-The remarkable description of the events on Malta begin the last chapter of this incredible book of Scripture. The natives, which history tells us were of Phoenician descent, were extremely kind and helpful to the weary and beaten down travelers. They were nourished back to wellbeing (Acts 28:1-2). *Application* The word of God is clear that we should be welcoming to strangers and sojourners who come along our path (Exodus 22:21; 23:9, Leviticus 19:10, 33-34; 23:22, Deuteronomy 24:20-21; 26:11, Zechariah 7:10, Matthew 25:34-40). In fact we may at times be entertaining angels and be total unaware of it (Hebrews 13:2). These people from Malta should be our example in how to help people in a sincere and loving fashion.
-Paul, after gathering a bundle of sticks for a warming fire, find a snake that fastened to his hand, which he flings onto the fire on the Island of Malta. When he doesn’t swell up and die, the accusers turn to worshipers (Luke 10:19, Mark 16:17-18). Although the text is silent after this event where the islanders proclaim him to be a god, I am sure that Paul corrected them and directed them to the true God and Lord, Jesus Christ, who gives the power for protection and all good things (Acts 28:3-6).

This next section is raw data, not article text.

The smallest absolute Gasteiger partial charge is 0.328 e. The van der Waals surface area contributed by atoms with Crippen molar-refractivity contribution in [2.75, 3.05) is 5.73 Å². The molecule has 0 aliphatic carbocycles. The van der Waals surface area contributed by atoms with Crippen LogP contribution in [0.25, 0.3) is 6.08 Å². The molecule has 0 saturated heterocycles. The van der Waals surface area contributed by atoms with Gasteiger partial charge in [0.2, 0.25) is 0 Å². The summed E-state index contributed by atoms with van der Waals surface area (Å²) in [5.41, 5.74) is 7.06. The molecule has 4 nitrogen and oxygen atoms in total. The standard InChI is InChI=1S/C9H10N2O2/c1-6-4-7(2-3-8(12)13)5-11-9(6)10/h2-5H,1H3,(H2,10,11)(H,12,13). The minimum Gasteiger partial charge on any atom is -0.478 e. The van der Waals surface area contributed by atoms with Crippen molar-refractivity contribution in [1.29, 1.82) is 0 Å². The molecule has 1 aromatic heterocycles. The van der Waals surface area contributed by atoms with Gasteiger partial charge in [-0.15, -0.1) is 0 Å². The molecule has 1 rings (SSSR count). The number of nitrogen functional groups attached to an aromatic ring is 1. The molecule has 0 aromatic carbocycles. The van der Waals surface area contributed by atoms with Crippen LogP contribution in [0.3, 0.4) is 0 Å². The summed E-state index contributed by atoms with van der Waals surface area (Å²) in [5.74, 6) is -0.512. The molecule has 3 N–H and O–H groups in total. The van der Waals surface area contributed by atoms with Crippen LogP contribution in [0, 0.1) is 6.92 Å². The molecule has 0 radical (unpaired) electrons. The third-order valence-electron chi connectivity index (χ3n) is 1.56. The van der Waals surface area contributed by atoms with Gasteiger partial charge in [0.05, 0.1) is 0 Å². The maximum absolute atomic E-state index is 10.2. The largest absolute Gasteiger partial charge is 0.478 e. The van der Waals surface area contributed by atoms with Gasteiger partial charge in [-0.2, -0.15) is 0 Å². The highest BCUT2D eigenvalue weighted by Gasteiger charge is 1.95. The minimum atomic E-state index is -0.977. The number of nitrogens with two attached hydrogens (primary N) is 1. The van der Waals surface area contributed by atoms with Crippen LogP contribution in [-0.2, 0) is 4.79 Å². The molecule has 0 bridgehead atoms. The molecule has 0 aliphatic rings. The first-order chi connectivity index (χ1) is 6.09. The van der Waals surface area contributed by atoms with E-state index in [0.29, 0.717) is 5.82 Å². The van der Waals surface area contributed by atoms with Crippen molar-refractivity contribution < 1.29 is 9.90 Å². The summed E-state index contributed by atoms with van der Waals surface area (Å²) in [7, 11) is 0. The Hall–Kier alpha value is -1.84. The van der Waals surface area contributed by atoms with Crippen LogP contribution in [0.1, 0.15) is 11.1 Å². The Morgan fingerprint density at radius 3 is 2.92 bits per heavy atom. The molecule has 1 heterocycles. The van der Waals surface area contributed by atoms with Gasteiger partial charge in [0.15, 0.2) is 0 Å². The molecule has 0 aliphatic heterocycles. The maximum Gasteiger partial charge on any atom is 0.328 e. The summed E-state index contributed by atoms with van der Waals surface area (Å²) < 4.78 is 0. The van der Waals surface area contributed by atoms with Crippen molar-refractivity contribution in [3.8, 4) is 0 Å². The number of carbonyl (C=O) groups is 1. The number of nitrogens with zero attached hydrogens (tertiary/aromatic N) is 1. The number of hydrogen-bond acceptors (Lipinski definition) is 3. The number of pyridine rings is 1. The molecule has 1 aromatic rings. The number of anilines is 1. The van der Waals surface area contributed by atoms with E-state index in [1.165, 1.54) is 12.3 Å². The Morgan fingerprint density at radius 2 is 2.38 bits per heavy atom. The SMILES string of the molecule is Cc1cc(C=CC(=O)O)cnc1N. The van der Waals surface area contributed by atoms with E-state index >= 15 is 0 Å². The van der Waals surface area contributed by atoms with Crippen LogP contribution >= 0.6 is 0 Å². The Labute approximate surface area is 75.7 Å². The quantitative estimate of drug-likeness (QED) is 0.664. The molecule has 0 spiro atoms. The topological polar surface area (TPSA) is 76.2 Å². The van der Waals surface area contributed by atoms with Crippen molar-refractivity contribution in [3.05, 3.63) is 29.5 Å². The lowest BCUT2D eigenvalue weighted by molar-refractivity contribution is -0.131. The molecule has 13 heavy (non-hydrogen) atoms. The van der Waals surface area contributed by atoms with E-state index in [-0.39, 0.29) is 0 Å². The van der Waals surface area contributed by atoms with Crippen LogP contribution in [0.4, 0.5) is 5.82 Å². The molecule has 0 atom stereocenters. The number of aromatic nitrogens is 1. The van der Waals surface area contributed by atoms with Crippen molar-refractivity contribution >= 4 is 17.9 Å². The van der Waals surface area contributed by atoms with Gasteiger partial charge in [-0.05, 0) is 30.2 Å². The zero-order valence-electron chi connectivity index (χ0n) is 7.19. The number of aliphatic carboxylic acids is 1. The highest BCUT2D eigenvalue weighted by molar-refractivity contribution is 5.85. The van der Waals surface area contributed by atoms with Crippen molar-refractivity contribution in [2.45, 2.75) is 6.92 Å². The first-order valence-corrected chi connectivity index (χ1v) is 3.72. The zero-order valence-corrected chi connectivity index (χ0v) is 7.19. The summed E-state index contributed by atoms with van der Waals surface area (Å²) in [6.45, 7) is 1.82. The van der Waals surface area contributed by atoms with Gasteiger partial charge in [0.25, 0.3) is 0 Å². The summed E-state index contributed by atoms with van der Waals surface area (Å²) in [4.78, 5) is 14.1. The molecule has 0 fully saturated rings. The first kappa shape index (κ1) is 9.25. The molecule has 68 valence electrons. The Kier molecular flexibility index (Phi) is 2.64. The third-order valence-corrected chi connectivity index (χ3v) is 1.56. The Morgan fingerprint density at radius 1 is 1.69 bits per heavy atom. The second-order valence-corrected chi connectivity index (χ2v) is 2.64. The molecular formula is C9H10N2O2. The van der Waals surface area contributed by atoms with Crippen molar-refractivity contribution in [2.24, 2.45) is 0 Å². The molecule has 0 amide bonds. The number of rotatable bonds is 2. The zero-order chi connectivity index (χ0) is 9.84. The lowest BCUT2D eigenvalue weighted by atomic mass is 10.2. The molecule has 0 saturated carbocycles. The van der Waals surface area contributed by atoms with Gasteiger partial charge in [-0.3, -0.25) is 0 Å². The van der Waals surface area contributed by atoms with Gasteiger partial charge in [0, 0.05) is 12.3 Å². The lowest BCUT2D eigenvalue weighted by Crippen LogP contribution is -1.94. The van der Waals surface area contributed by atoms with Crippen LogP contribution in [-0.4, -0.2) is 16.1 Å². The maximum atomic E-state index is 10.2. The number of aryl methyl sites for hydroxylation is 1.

-Paul does a healing of a leading man of the island’s dad. This leads to other miraculous healings and a powerful witness on the island. The crew destined for Rome is treated well with many marks of respect as they set sail and were provided with all that they needed for their journey (Acts 28:7-10). *Application* What a powerful story of hospitality in a desperate situation. God ordained this event for safe passage to the capital of the Roman empire so that His fame could be spread throughout the whole world! God looks after His servants and works all things out for good (Romans 8:28).